Category Archives: Day in the Life

CasperJS: Learn, and become mighty.

Time and time again I find myself needing to automate some time-consuming task in a cumbersome web-UI. Time and time again, I dig out what has become one of my most trusted automation tools:



Now, if there is one thing that separates a good SysAdmin from a bad one, it’s ambitious laziness. Minimizing (or eliminating) the time necessary to do repetitive tasks is the hallmark of a good SA, and nothing fits the ‘automate web shit’ rung in the tool belt quite as well as CasperJS

Headless WebKit with JavaScript interaction

I first came across CasperJS back in my days of heavy web-scraping. At the time I had developed a reliance on a horrible amalgamation of cURL and Regex to accomplish what I needed, but as websites got more sophisticated (and as their maintainers developed a diminishing tolerance for my shit), it became clear that I needed something better.

CasperJS is effectively an otherwise full, headless browser with an external interface for interacting with the pages via JavaScript – imagine GreaseMonkey without the browser. With CasperJS, you can automate endlessly complex interactions with dynamic web content directly from a command line.

I won’t bore you with the beginning parts (their website has fantastic documentation), but here are a couple idiosyncrasies as well as a few cool tricks I use often when dealing with web-UI automation.

Problem: Variables generally don’t persist
I discovered this almost immediately. Often, I’ll need to retrieve complex datasets from the page in a way that would typically necessitate a for() loop (think tables full of data). The problem is, you can only return content from the page as a result of an evaluate()’d function, and variables defined in evaluate() scope don’t inherently persist on the page. With that being the case, how can I get complex datasets out of the page, without writing dozens of evaluate() statements?

Solution:,, or
Imagine that we want to retrieve a set of key:value pairs from some HTML-formatted data on the page. For the sake of argument, we’ll say it’s names and phone numbers. We inspect the relevant HTML, and find this:

   <td class="name">John Smith</td>
   <td class="number">310-555-2811</td>
   <td class="name">Jason Rogers</td>
   <td class="number">404-555-8437</td>

Well, this is pretty handy. There’s one name:number pair within each <tr>, and the values are classed with ‘name’ and ‘number’ respectively. Check this out:

var casper = require('casper').create();
casper.start('whatever_url.html', function() {
   console.log(this.evaluate(function() {
      return JSON.stringify($('tr'), function(e) {
         name = $(e).find('').html();
         number = $(e).find('td.number').html();
         return { name: name, number: number }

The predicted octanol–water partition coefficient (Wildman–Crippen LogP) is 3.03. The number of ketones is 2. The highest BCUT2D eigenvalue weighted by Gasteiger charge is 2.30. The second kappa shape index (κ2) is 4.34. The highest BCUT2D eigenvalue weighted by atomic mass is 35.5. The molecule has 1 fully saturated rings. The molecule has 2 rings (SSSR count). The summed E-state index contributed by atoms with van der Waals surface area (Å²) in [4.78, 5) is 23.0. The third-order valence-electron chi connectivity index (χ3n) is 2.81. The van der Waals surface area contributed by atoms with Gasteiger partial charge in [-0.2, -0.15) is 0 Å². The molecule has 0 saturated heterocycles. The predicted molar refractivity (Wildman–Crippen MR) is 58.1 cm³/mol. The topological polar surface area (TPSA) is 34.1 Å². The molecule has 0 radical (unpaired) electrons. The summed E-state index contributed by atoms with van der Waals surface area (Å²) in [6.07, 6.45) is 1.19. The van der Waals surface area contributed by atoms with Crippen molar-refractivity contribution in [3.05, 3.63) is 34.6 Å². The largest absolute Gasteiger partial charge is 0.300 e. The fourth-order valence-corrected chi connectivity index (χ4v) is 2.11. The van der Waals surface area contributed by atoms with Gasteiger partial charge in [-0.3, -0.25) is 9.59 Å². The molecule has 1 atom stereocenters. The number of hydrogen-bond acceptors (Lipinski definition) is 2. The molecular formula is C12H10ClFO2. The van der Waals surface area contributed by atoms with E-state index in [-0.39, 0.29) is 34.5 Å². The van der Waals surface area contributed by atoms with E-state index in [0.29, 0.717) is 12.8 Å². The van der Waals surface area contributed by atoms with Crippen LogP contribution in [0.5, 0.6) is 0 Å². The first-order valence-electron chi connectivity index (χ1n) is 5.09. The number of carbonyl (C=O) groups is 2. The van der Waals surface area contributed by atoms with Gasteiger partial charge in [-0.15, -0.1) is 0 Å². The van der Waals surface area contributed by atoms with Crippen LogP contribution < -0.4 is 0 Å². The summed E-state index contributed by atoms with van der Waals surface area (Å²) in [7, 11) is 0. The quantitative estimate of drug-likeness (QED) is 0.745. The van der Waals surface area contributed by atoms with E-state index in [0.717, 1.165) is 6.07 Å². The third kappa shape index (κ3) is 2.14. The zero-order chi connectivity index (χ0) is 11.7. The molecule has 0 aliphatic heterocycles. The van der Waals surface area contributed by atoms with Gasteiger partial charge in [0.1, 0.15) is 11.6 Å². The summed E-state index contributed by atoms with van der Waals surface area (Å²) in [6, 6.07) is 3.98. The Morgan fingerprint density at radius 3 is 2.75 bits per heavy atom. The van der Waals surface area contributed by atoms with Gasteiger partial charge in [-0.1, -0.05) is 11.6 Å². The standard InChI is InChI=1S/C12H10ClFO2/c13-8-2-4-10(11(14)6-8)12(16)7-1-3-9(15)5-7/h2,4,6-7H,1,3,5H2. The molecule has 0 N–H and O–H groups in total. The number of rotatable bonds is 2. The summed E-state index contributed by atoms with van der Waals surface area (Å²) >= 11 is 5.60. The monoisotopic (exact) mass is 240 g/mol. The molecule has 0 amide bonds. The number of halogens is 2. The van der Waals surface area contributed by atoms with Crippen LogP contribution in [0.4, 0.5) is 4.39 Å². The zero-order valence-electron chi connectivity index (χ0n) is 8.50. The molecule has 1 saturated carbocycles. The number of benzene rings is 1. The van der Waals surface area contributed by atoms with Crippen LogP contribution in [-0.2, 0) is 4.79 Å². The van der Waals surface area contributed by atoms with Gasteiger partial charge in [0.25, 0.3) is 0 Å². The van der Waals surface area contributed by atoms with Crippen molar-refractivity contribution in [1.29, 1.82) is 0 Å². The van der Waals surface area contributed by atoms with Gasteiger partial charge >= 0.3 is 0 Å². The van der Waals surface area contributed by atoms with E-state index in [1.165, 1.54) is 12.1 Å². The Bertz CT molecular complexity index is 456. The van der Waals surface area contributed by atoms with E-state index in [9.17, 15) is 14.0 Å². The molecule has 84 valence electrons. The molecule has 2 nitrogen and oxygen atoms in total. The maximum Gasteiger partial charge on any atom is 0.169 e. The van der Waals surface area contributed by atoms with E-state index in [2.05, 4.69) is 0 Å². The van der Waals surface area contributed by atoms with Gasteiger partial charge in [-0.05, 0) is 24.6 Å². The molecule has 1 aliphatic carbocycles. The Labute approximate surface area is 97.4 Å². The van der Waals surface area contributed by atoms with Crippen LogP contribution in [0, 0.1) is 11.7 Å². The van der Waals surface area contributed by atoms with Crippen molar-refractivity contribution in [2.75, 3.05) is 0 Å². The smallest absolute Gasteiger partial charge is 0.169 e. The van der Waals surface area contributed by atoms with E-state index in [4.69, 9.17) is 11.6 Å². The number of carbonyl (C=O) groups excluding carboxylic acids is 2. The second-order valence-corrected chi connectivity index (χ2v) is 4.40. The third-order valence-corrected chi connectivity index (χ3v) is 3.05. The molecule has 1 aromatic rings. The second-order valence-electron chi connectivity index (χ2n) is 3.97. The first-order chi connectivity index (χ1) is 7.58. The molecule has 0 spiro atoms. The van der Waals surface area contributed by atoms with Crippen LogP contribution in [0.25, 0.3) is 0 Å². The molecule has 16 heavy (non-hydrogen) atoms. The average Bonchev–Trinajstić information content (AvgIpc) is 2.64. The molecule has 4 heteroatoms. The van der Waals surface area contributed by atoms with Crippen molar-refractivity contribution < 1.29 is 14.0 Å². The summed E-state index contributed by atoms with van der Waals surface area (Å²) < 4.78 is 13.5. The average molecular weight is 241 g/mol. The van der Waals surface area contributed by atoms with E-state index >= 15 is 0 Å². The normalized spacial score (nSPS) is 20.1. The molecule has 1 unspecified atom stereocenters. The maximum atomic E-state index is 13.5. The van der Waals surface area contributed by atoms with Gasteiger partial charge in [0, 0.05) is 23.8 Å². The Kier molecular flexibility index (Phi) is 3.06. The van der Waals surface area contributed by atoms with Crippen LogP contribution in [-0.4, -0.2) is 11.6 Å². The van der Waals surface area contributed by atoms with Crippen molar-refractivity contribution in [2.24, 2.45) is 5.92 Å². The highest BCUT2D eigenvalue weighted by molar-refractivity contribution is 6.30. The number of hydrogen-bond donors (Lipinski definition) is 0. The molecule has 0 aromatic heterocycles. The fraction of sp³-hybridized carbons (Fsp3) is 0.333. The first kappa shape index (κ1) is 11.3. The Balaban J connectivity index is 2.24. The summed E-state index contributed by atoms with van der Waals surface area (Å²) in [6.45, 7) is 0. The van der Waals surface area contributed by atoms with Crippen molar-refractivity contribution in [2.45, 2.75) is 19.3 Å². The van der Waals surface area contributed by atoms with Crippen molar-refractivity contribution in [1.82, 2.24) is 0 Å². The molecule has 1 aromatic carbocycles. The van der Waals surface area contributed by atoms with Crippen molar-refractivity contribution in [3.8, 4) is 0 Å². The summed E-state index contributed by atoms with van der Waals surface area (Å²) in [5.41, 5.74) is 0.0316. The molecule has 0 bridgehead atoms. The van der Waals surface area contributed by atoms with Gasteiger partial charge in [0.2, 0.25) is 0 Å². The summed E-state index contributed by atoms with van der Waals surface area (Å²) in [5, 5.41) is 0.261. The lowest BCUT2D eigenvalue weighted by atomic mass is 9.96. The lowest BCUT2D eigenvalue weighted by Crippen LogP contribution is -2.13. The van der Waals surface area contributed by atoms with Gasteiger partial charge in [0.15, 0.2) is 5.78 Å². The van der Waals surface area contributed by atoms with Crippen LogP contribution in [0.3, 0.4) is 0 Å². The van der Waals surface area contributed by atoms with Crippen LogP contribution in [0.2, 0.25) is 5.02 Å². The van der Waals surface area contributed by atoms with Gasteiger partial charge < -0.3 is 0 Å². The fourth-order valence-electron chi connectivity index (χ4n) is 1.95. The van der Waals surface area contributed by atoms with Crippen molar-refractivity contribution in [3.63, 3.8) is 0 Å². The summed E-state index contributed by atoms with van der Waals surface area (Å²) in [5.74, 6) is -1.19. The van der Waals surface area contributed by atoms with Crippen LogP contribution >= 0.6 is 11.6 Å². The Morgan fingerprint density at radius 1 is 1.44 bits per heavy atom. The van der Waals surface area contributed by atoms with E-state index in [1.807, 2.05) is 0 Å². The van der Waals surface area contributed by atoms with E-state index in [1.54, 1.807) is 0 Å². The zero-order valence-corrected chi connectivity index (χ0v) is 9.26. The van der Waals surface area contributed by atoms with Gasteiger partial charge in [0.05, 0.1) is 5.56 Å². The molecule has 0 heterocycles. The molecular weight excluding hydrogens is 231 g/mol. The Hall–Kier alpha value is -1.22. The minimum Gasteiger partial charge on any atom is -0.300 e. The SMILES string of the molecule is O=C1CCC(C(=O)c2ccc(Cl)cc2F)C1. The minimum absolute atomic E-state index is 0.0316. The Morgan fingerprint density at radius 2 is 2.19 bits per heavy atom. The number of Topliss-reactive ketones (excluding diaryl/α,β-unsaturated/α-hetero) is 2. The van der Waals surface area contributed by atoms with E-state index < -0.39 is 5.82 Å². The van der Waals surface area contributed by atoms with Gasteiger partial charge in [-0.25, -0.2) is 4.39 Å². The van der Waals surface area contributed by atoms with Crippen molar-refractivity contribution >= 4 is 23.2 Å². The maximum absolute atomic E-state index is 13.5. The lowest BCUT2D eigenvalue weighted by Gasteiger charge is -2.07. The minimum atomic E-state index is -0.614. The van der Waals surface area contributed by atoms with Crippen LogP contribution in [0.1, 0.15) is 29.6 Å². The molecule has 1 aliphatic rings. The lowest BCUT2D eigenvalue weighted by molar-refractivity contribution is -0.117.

This might look complex, but it’s mostly just the wrapping necessary in order for CasperJS to pass it into the page. The important part is the – it loops over each ‘$(tr)’ element, passing it as ‘e’ into the supplied function. Boom. With a single, self-regulating command, we have just pulled the following result:

[{"name": "John Smith", "number": "310-555-2811"},
 {"name": "Jason Rogers", "number": "404-555-8437"}]

Damn. Doesn’t get much easier than that, does it? This resultset is now free from the confines of its original HTML and is universally transportable as JSON. Glorious.


Problem: Logging in, even with –cookies-file defined, doesn’t seem to persist across multiple scripts!
Yeah, this is a bummer. However, I’ve found a workaround.

Solution: ‘fs’
Yup. Those two letters hold the key to your salvation. First off, let’s create a cookie file (casperjs_cookies.txt) with an empty JSON string:


Now, we’ll drop the following code segment into the beginning of our script:

var fs = require('fs');'casperjs_cookies.txt')), function(x){

This will read the file into phantomjs’ cookies, making them present to the page. However, since we created the file empty, we need to make sure that the cookie gets written at an appropriate time – inject this into your script after verifying a login:

fs.write('casperjs_cookies.txt', JSON.stringify(phantom.cookies), "w");

Once again: Boom. Now when you run this script in the future, it will reuse the cookies from the last script and retain any session states you created in the browser.

Nagios: Could not complete SSL handshake. 1

I run into this from time to time.

The easiest solution is to ensure that your /etc/xinetd.d/nrpe ‘only_from’ and your nrpe.cfg ‘allow_from’ are configured properly. This doesn’t always cut it.

If you are attempting to add a new server to an existing Nagios architecture, have verified everything is solid, and still get this error:

Check your NRPE version

Assuming you have other servers where NRPE is working fine, try using the same version they have. Ran into this today. It should NOT have taken 2 hours to figure out. Just another day in the life.